I asked one of the teachers at Center for Sacred Sciences about the recent shift in experience of air and water, and he sent me this excerpt from one of Dr. Wolff‘s writings (emphasis added by me):

One day, after the evening meal and while still sitting at the table, I found that, by gradual transition, I had passed into a very delightful state of contemplation. The actual content of the thought of that period is forgotten, but as I made careful note of the state I was in and submitted it to close scrutiny, the quality of the state was well impressed upon my memory. My breath had changed, but not in the sense of stopping or becoming extremely slow or rapid. It was, perhaps, just a little slower than normal. The notable change was in a subtle quality associated with the air breathed. Over and above the physical gasses of the air there seemed to be an impalpable substance of indescribable sweetness which, in turn, was associated with a general sense of well-being, embracing even the physical man. It was like happiness or joy, but these words are inadequate. It was of a very gentle quality, yet far transcended the value of any of the more familiar forms of happiness. It was quite independent of the beauty or comfort of the environment. At that time the latter was, to say the least, austere and not in any sense attractive. This quality, associated with the air, I had, in a smaller measure, previously experienced at high altitudes in the mountains, but in the present instance the altitude was only 1800 feet and the air was far from invigorating, due to the period being exceptionally warm. However, introspective analysis revealed the fact that the elixir-like quality was most marked during the exhalation, thus indicating that it was not derived from the surrounding air. Further, the exhaled breath was not simply air expelled into the outer atmosphere, but seemed to penetrate down through the whole organism like a gentle caress, leaving throughout a quiet sense of delight. It seemed to me like a nectar. Since that time I have learned that it is the true Ambrosia.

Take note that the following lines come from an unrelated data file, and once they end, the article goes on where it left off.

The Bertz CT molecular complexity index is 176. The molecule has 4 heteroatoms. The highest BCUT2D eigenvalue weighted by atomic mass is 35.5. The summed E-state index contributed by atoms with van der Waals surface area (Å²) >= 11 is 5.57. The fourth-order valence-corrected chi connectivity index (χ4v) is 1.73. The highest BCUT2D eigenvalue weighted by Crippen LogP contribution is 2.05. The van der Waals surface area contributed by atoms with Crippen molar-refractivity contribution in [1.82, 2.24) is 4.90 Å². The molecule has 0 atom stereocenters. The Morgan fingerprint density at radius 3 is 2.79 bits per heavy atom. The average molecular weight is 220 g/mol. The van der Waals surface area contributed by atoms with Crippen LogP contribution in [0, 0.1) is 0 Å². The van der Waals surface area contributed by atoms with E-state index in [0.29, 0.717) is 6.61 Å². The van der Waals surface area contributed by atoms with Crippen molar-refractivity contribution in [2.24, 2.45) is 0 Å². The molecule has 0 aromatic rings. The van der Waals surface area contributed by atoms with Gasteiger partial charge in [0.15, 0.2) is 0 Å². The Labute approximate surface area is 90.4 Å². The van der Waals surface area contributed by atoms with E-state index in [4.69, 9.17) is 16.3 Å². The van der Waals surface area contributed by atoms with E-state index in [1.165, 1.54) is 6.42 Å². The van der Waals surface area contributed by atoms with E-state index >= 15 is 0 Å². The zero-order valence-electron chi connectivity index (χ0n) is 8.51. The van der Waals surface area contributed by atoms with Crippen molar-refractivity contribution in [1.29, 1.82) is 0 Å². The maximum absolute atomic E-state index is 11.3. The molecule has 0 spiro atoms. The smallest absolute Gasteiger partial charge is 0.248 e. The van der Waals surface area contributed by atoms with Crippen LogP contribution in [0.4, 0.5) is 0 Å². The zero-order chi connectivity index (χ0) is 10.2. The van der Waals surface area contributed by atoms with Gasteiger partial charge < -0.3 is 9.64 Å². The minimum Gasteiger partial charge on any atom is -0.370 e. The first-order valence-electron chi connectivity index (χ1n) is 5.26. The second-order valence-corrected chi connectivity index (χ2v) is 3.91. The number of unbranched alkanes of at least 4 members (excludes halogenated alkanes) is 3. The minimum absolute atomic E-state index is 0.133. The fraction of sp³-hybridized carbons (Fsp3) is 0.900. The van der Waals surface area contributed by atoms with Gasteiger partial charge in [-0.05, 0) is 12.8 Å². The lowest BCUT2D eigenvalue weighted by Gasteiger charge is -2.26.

-Wolff (Pathways Through to Space, p.2)

His description seems very similar to the shift that happened with me. It is interesting to note that he also was reminded of fresh mountain air, and describes it as a nectar (or elixir, or ambrosia), and something that is “embracing even the physical man”.

Here is something more that came up for me around it:

It is most noticeable when breathing air and drinking water, but it is also a constant stream that goes through any experience (when I eat or drink something with flavor, the flavor goes more into the foreground… although the stream is still there).

It seems related to the endarkenment shift a few months back… there has been a sense of a good deal of reorganizing happening on an energetic and physical level associated with that shift, and this – the changes in sense experiences – may be related to it.

Oddly enough, the velvety smooth, round, full quality of the endarkenment, is now smelled, tasted and tactilely sensed in a very physical way.